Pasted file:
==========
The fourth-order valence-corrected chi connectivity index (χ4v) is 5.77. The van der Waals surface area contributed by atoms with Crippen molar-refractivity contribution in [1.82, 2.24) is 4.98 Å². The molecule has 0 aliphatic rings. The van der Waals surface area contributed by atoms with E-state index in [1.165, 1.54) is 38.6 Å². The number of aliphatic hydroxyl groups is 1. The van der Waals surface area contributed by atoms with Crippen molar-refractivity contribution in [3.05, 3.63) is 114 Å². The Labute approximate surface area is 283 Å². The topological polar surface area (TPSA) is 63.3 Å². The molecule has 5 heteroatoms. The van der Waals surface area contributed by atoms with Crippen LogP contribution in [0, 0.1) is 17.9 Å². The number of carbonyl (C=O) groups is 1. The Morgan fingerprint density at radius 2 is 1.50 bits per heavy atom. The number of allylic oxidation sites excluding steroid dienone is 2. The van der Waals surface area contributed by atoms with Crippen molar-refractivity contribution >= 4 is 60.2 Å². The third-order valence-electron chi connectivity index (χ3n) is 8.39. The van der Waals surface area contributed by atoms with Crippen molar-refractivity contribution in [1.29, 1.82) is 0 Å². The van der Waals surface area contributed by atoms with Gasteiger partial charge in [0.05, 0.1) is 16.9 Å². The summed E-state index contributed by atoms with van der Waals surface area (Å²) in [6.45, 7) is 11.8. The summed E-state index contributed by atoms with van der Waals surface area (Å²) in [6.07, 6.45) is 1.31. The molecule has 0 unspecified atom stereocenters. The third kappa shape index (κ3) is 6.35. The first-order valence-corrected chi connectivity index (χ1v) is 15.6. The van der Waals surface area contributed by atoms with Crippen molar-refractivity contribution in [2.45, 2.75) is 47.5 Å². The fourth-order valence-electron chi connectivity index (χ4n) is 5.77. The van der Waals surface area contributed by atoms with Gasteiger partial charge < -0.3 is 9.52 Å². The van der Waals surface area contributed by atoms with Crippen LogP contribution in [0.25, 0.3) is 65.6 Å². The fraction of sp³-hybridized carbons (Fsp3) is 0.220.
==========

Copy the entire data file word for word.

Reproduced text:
The fourth-order valence-corrected chi connectivity index (χ4v) is 5.77. The van der Waals surface area contributed by atoms with Crippen molar-refractivity contribution in [1.82, 2.24) is 4.98 Å². The molecule has 0 aliphatic rings. The van der Waals surface area contributed by atoms with E-state index in [1.165, 1.54) is 38.6 Å². The number of aliphatic hydroxyl groups is 1. The van der Waals surface area contributed by atoms with Crippen molar-refractivity contribution in [3.05, 3.63) is 114 Å². The Labute approximate surface area is 283 Å². The topological polar surface area (TPSA) is 63.3 Å². The molecule has 5 heteroatoms. The van der Waals surface area contributed by atoms with Crippen LogP contribution in [0, 0.1) is 17.9 Å². The number of carbonyl (C=O) groups is 1. The Morgan fingerprint density at radius 2 is 1.50 bits per heavy atom. The number of allylic oxidation sites excluding steroid dienone is 2. The van der Waals surface area contributed by atoms with Crippen molar-refractivity contribution >= 4 is 60.2 Å². The third-order valence-electron chi connectivity index (χ3n) is 8.39. The van der Waals surface area contributed by atoms with Crippen molar-refractivity contribution in [1.29, 1.82) is 0 Å². The van der Waals surface area contributed by atoms with Gasteiger partial charge in [0.05, 0.1) is 16.9 Å². The summed E-state index contributed by atoms with van der Waals surface area (Å²) in [6.45, 7) is 11.8. The summed E-state index contributed by atoms with van der Waals surface area (Å²) in [6.07, 6.45) is 1.31. The molecule has 0 unspecified atom stereocenters. The third kappa shape index (κ3) is 6.35. The first-order valence-corrected chi connectivity index (χ1v) is 15.6. The van der Waals surface area contributed by atoms with Crippen molar-refractivity contribution in [2.45, 2.75) is 47.5 Å². The fourth-order valence-electron chi connectivity index (χ4n) is 5.77. The van der Waals surface area contributed by atoms with Gasteiger partial charge < -0.3 is 9.52 Å². The van der Waals surface area contributed by atoms with Crippen LogP contribution in [0.25, 0.3) is 65.6 Å². The fraction of sp³-hybridized carbons (Fsp3) is 0.220.